Bed Wetting, Nocturnal Enuresis

B A B Y  A N D  C H I L D

Bed Wetting or Nocturnal Enuresis.



Bed wetting or nocturnal enuresis is the uncontrolled passing of urine at night at an age when control is expected.

A three year old should have control of urination during the day and should generally be dry day and night by the age of four. Bed wetting becomes less common as the years go by. However, even up to the age of fifteen you do have the occasional case of nocturnal enuresis or bed wetting.

Even though it can be a worry, you should not show concern nor convey this concern to the child until the age of five is reached. Even then the emphasis is on giving the child reassurance and support rather than adding to his or her worries by showing undue concern.

Enuresis day or night can be due to rare genetic defects or to disease affecting the urinary tract. Your doctor will be able to see if these are the cause.

Boys suffer from bed wetting more than girls and often it is the first born child in a stressful home environment. Deep sleepers are thought to suffer more from bed wetting. However, this factor is controversial. Bed wetting does run in families so that if this is the case then a more confident attitude can be adopted and conveyed to the child that the condition will eventually clear up just as it did in the case of the parent.

Treatment involves first of all a caring and reassuring attitude. Under no circumstances should the child be allowed to lie in a wet bed. The bed clothes should be changed with a minimum of fuss and the child allowed to go back to sleep without mention of punishment. Rewards perhaps but no punishment.

Large amounts of fluid should not be drunk before bed but fluid restriction doesnít help. Some parents do find that getting the sleeping child up to the toilet before they retire can encourage a dry night, others donít. Hopefully, the child will get into a dry pattern before long and this waking up procedure will not be necessary.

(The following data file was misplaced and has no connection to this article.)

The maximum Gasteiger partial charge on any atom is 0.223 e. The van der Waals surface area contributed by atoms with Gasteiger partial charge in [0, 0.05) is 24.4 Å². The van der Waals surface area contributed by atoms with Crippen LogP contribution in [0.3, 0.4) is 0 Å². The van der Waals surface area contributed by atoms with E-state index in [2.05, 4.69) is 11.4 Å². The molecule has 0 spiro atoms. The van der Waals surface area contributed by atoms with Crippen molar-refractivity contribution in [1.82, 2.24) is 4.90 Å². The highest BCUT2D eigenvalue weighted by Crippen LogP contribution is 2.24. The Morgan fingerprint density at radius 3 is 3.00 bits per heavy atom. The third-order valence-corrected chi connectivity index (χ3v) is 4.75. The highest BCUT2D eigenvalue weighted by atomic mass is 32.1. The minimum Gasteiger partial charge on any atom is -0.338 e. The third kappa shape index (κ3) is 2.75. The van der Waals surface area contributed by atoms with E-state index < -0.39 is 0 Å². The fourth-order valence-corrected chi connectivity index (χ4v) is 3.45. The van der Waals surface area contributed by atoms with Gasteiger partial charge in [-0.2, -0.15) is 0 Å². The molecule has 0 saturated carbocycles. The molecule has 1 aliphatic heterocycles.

There are buzzer alarms where the child sleeps on an electric pad which raises the alarm at the first drop of urine. This should condition the child to wake up immediately and gradually dryness is achieved in a large percentage of cases.
Sometimes the rest of the house awakens and the child sleeps on. This occurs when the apparatus is first used. It is sensible in these early nights to awaken the child and ask him to switch off the alarm which encourages him to wake up as soon as the alarm goes off

Patience should be shown until control is achieved. This usually occurs at least by the end of the 4th month, if not earlier.

Your doctor should be able to arrange for you to hire this equipment and is also in a position to refer you to a paediatrician who specialises in such problems so that you get expert help.

- Aspirin and Young Children (Reyes Syndrome).- Autism.
- Bed Wetting or Nocturnal Enuresis. - Breast or Bottle Feeding.
- Chicken Pox (Varicella). - Childhood Immunization/Vaccination
- Convulsions in Childhood. - Croup.
- Cystic Fibrosis (CF). - Deafness in Childhood.
- Diarrhoea and Vomiting. - Downs Syndrome.
- Dyslexia. - Fever in Infants.
- German Measles (Rubella). -Heart Murmurs
-Heat Exhaustion in Children.-Hyperactivity in Childhood.
-Impetigo.-Measles.
-Meningitis.-Mumps.
-Nappy Rash.-Normal Development (Baby Care).
-Speech Development in Children-Spina Bifida.
-Sudden Infant Death Syndrome (SIDS) or Cot Death.-Teething.
-Your Baby Won't Sleep.-Whooping Cough (Pertussis)

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